The final match of the 2009 World Cup will begin tomorrow. The tournament has had its plots and subplots, but it all boils down to who has the will in a short four-game match where there is a low thresh hold for mistakes.
Boris Gelfand is a phenomenon. Not in the same vein as talking about Magnus Carlsen or another rising player, but as one who is still proving that veterans still have the benefit of experience on their side. That isn’t to say that players of his ilk (Gelfand, Viswanathan Anand, and Vassily Ivanchuk) will rule forever, but the new generation still has a few things to learn.
Ruslan Ponomariov won the 2002 FIDE World Cup when it was held as a World Championship and beat Vassily Ivanchuk in the final. He was 18 at the time and was clearly one of the hottest young stars in chess.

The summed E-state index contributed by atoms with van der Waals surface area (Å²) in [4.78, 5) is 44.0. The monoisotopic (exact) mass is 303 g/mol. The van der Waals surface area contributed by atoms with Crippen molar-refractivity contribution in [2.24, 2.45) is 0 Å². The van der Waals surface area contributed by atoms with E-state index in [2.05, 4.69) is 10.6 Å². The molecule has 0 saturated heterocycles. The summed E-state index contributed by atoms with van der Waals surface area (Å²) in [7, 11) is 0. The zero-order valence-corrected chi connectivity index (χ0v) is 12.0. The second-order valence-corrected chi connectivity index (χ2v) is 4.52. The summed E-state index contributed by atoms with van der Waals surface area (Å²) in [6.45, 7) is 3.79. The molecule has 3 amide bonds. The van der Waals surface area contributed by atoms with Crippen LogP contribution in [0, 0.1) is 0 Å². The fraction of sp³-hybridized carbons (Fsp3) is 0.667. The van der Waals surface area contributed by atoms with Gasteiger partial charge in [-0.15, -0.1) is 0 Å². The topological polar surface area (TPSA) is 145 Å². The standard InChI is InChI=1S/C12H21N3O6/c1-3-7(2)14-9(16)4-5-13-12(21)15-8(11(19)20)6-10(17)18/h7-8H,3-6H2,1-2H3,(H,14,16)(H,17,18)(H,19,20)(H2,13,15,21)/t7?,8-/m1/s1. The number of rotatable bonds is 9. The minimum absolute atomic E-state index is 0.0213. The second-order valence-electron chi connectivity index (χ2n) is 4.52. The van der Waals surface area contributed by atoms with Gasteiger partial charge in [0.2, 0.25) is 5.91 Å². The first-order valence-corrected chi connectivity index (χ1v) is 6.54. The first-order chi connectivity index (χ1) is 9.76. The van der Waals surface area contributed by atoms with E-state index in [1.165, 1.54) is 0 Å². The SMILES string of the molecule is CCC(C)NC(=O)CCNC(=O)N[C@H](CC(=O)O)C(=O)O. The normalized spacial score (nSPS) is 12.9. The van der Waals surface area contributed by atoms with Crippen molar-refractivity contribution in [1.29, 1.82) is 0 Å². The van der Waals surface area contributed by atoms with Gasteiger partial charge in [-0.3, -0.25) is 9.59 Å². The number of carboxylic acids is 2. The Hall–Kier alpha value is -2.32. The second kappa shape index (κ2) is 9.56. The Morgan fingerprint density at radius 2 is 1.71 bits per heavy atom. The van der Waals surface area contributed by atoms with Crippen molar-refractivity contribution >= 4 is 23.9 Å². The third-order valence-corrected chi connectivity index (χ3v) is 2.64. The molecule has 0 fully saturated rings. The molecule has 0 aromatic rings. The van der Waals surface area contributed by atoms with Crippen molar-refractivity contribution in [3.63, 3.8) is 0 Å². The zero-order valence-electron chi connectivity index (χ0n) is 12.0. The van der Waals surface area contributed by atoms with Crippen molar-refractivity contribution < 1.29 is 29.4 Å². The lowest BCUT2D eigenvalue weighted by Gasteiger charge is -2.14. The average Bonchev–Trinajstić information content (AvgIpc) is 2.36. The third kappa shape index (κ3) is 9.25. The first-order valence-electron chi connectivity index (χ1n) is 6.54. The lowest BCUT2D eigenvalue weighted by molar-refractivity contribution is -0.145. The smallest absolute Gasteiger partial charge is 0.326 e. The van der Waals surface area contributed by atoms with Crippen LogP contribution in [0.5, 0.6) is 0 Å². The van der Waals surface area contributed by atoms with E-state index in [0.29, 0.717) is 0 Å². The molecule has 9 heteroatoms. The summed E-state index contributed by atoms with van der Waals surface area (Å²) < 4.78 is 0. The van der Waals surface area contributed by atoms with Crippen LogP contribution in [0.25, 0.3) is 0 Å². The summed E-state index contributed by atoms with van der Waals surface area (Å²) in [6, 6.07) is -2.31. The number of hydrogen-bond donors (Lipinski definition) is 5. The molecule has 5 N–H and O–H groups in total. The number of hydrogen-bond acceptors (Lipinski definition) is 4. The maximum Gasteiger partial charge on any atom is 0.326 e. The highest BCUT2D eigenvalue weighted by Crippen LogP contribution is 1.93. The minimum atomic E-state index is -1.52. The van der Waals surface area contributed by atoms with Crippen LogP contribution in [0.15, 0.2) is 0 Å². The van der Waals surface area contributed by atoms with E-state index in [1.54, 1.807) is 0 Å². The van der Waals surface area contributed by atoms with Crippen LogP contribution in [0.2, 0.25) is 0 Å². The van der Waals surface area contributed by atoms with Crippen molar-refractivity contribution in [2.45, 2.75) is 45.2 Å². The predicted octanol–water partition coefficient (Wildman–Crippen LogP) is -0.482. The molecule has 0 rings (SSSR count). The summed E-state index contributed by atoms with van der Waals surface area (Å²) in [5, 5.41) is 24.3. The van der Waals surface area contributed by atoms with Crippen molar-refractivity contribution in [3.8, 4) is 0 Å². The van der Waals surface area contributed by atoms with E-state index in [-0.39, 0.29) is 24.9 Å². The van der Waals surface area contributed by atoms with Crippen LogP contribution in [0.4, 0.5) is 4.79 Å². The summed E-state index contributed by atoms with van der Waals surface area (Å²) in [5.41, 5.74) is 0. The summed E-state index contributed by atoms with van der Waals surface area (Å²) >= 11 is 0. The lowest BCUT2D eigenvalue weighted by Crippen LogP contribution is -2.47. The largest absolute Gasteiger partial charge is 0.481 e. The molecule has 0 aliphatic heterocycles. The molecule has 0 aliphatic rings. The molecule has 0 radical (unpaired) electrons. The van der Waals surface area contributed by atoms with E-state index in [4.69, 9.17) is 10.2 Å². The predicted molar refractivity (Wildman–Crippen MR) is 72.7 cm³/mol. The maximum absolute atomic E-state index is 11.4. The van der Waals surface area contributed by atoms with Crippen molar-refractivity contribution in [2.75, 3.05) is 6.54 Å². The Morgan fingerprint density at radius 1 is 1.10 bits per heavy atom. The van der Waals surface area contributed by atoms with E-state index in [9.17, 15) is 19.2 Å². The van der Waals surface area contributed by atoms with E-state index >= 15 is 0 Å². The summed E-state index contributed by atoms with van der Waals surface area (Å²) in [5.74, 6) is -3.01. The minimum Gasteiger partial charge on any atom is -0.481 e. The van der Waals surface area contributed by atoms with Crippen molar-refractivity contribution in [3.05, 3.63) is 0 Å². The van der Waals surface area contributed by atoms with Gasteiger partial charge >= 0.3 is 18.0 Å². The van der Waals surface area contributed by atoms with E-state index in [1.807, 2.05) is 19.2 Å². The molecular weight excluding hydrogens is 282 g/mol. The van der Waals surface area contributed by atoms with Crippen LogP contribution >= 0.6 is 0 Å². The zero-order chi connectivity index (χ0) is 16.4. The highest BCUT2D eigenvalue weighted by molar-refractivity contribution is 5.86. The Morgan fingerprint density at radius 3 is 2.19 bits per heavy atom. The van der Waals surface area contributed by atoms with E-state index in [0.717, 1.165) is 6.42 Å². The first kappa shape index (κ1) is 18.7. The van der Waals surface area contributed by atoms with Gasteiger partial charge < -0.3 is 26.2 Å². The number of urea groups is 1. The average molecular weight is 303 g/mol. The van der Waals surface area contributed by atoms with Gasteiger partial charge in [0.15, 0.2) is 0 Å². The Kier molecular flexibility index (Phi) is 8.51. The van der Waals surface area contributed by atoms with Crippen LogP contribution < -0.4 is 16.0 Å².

He stagnated a bit after many failures to stage a championship match after Yasser Seirwan’s “Fresh Start” agreement was signed. However, Ponomariov has been rejuventated and is playing strong again. He seems more mature and self-assured and will have every reason to believe that he can topple the gentle giant.
The first game will take place on a stage that accommodated 128 players two weeks ago. Only Gelfand and Ponomariov are left. Who will take the crown?